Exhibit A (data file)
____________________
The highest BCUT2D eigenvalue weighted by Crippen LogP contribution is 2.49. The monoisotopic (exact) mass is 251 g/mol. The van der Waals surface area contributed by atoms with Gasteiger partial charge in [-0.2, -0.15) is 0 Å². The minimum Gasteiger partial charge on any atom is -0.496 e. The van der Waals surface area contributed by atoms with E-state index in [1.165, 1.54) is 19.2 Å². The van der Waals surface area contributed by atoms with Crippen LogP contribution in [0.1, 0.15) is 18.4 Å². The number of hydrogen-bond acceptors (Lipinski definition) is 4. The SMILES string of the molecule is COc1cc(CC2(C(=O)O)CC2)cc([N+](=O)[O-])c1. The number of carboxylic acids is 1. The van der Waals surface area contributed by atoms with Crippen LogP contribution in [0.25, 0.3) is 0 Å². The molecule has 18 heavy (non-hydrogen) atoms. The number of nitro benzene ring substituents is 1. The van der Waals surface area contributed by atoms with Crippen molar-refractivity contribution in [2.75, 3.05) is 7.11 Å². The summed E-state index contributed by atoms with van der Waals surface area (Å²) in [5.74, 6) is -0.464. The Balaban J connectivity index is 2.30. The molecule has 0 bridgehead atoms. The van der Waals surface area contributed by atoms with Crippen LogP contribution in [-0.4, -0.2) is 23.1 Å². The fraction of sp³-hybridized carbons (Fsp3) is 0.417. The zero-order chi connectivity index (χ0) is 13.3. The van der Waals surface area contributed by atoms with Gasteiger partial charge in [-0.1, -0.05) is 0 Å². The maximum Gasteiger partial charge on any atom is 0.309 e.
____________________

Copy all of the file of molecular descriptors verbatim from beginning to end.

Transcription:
The highest BCUT2D eigenvalue weighted by Crippen LogP contribution is 2.49. The monoisotopic (exact) mass is 251 g/mol. The van der Waals surface area contributed by atoms with Gasteiger partial charge in [-0.2, -0.15) is 0 Å². The minimum Gasteiger partial charge on any atom is -0.496 e. The van der Waals surface area contributed by atoms with E-state index in [1.165, 1.54) is 19.2 Å². The van der Waals surface area contributed by atoms with Crippen LogP contribution in [0.1, 0.15) is 18.4 Å². The number of hydrogen-bond acceptors (Lipinski definition) is 4. The SMILES string of the molecule is COc1cc(CC2(C(=O)O)CC2)cc([N+](=O)[O-])c1. The number of carboxylic acids is 1. The van der Waals surface area contributed by atoms with Crippen LogP contribution in [0.25, 0.3) is 0 Å². The molecule has 18 heavy (non-hydrogen) atoms. The number of nitro benzene ring substituents is 1. The van der Waals surface area contributed by atoms with Crippen molar-refractivity contribution in [2.75, 3.05) is 7.11 Å². The summed E-state index contributed by atoms with van der Waals surface area (Å²) in [5.74, 6) is -0.464. The Balaban J connectivity index is 2.30. The molecule has 0 bridgehead atoms. The van der Waals surface area contributed by atoms with Crippen LogP contribution in [-0.4, -0.2) is 23.1 Å². The fraction of sp³-hybridized carbons (Fsp3) is 0.417. The zero-order chi connectivity index (χ0) is 13.3. The van der Waals surface area contributed by atoms with Gasteiger partial charge in [-0.1, -0.05) is 0 Å². The maximum Gasteiger partial charge on any atom is 0.309 e.